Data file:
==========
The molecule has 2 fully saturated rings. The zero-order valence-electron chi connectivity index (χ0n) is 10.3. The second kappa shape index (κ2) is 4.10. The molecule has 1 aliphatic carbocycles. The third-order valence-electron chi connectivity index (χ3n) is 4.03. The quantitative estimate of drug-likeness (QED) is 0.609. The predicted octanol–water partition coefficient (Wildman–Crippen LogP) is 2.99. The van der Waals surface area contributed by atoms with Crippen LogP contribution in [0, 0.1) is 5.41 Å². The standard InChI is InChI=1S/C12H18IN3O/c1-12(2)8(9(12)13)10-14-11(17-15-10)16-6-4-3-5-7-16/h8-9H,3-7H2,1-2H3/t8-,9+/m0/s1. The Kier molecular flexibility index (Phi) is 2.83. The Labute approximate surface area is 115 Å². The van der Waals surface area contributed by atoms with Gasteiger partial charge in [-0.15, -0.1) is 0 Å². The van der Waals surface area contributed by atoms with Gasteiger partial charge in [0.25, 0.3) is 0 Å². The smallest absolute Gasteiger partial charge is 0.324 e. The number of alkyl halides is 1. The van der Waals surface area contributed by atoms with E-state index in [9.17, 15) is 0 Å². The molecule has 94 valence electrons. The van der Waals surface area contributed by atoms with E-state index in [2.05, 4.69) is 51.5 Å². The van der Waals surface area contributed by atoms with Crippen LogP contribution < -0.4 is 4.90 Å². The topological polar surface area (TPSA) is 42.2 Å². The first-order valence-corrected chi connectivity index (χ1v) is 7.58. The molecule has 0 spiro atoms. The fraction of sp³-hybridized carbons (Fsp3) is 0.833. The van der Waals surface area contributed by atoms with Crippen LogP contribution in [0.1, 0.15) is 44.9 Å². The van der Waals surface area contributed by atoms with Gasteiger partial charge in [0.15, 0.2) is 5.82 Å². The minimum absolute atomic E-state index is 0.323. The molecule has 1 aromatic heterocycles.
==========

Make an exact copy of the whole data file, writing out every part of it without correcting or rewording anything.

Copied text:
The molecule has 2 fully saturated rings. The zero-order valence-electron chi connectivity index (χ0n) is 10.3. The second kappa shape index (κ2) is 4.10. The molecule has 1 aliphatic carbocycles. The third-order valence-electron chi connectivity index (χ3n) is 4.03. The quantitative estimate of drug-likeness (QED) is 0.609. The predicted octanol–water partition coefficient (Wildman–Crippen LogP) is 2.99. The van der Waals surface area contributed by atoms with Crippen LogP contribution in [0, 0.1) is 5.41 Å². The standard InChI is InChI=1S/C12H18IN3O/c1-12(2)8(9(12)13)10-14-11(17-15-10)16-6-4-3-5-7-16/h8-9H,3-7H2,1-2H3/t8-,9+/m0/s1. The Kier molecular flexibility index (Phi) is 2.83. The Labute approximate surface area is 115 Å². The van der Waals surface area contributed by atoms with Gasteiger partial charge in [-0.15, -0.1) is 0 Å². The van der Waals surface area contributed by atoms with Gasteiger partial charge in [0.25, 0.3) is 0 Å². The smallest absolute Gasteiger partial charge is 0.324 e. The number of alkyl halides is 1. The van der Waals surface area contributed by atoms with E-state index in [9.17, 15) is 0 Å². The molecule has 94 valence electrons. The van der Waals surface area contributed by atoms with E-state index in [2.05, 4.69) is 51.5 Å². The van der Waals surface area contributed by atoms with Crippen LogP contribution < -0.4 is 4.90 Å². The topological polar surface area (TPSA) is 42.2 Å². The first-order valence-corrected chi connectivity index (χ1v) is 7.58. The molecule has 0 spiro atoms. The fraction of sp³-hybridized carbons (Fsp3) is 0.833. The van der Waals surface area contributed by atoms with Crippen LogP contribution in [0.1, 0.15) is 44.9 Å². The van der Waals surface area contributed by atoms with Gasteiger partial charge in [0.15, 0.2) is 5.82 Å². The minimum absolute atomic E-state index is 0.323. The molecule has 1 aromatic heterocycles.